Sikh scholars donate rare manuscripts for posterity

The SGPC should share its rare Birs with those who want to study them.

Sikh scholars and Mr Barnala today talked about the 350 precious Birs which are presently under the care of the Shromani Gurdwara Parbandhak Committee. These Birs are stocked in the space above the seat of the Akal Takht at Harmandir Sahib in Amritsar. Mr Barnala was pained to recall how he once saw dust accumulated on these Birs, which were written and transcribed for the good of people. He called upon the SGPC to share the precious resource with scholars and others.

The catalogue, revised and edited by Prof Kirpal Singh from Punjabi University, Patiala, was released by Tamil Nadu Governor Surjit Singh Barnala today. While lauding the generosity of Dr Nirankari and Dr Madanjit Kaur, Mr Barnala spoke of the lofty purpose of this exercise. He also admonished the museum director to take care of the precious collection, citing an experience from his state, "Some of the rarest manuscripts from a palace in Tamil Nadu have gone missing. The onus of guarding this legacy lies on us."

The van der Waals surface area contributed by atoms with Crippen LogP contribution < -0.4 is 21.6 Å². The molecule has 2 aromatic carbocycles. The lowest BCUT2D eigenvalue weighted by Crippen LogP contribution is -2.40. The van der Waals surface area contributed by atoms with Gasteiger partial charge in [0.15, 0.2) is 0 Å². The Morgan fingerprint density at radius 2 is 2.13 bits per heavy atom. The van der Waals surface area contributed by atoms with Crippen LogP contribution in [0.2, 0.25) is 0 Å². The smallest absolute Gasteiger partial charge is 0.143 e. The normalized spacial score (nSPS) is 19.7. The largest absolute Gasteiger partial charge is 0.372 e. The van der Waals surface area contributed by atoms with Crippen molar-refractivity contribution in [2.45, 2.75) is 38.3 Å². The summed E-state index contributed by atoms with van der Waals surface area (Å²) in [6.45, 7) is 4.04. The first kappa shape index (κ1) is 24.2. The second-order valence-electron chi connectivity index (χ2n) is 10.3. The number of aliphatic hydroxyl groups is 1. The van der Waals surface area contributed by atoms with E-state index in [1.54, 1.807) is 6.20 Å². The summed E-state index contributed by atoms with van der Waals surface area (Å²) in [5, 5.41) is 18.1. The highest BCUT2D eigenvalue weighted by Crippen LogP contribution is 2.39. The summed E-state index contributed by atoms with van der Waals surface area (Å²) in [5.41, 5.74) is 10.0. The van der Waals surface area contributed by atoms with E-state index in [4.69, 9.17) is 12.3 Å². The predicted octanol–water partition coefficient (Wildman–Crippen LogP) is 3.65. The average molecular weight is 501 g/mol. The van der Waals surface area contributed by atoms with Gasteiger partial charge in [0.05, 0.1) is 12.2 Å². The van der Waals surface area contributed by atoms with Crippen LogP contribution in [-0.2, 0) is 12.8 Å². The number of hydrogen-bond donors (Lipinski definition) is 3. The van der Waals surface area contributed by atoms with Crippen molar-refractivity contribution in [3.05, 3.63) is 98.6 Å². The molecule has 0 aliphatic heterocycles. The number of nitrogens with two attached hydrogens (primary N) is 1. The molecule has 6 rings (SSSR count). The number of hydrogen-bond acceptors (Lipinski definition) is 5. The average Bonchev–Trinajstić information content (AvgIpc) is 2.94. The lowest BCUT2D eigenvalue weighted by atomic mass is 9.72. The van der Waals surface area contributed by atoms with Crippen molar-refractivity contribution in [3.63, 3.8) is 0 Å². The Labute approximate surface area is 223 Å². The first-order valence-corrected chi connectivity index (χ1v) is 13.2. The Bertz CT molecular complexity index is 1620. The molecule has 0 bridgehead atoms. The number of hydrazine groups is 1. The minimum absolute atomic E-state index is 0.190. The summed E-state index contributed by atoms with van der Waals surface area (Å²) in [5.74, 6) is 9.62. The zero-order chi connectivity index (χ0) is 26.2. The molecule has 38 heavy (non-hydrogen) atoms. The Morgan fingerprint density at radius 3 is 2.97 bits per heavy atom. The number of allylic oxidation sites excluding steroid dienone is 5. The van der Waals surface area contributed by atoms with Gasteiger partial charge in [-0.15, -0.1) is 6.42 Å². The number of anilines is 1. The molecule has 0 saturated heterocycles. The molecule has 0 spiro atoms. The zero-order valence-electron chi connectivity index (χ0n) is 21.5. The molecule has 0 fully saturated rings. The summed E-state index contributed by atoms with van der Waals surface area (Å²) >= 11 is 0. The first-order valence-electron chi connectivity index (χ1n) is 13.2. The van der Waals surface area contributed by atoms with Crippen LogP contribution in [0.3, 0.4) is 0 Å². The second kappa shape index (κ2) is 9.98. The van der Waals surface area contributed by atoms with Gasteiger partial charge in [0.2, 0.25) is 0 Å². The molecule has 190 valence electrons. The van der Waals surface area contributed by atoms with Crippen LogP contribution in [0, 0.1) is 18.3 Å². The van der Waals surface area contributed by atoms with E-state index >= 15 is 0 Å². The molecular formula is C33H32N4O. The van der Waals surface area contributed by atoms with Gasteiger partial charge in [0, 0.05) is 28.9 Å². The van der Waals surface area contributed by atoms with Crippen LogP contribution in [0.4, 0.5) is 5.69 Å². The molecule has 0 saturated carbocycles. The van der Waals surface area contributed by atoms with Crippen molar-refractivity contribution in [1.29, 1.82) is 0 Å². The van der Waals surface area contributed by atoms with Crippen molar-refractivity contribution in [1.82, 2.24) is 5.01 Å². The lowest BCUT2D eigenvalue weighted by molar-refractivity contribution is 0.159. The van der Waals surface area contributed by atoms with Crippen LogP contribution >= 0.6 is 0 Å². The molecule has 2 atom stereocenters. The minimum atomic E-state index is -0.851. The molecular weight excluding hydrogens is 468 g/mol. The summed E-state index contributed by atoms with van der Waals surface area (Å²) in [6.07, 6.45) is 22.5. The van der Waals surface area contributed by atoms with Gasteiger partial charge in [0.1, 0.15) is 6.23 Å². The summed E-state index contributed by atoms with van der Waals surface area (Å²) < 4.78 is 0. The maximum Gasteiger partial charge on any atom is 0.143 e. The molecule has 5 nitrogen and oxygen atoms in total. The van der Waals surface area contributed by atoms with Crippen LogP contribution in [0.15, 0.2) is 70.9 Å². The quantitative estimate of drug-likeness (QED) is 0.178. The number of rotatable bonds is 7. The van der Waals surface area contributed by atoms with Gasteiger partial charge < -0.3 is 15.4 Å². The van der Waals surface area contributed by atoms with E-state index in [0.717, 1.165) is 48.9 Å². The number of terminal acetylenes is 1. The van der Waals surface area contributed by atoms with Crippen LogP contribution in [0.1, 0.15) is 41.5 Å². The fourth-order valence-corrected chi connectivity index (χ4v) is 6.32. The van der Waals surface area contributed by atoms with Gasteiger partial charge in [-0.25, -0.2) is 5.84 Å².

As of today, the manuscript section in Government Museum comprises 50 rare manuscripts, of which 22 in Gurmukhi have been gifted by Dr Nirankari. Today, Dr Nirankari recalled the manner in which precious manuscripts were created, collected from the world over and then disseminated by the keepers of Sikh faith. "The fragments of Sikh wisdom were compiled by the gurus in 1604 AD. That was when they instructed their followers to transcribe the Adi Granth for use by Sikh scholars. Even when Sikhs assumed political power, Misl leaders were duty bound to install copies of the Adi Granth in gurdwaras and also provide them to soldiers who went to fight. Each such copy is a great work of art, and bears beautiful illustrations."

For her part, Dr Madanjit Kaur, a Sikh historian, has donated 1600 rare books to the museum. The collection is priceless both in terms of historical richness and content – it features discourses made in 1700 AD, accounts of European travellers, dictionaries in languages like the Persian and the French. The rarest of all is the "hukamnana" of 1701 by Guru Gobind Singh in which He instructed the Sikhs not to follow the "masands" as they had strayed from the path of pure service to the faith. Her collection also features 310 coins and specimen of "Darshani rumalaas."

All this and much more has been documented in the catalogue which has three sections – one on the Adi Granth, also called Kartarpuri Bir; another one on miscellaneous manuscripts related to the life of Guru Nanak Dev, and yet another one on Damdami Bir, which contains the verses of Guru Tegh Bahadur to the Adi Granth.

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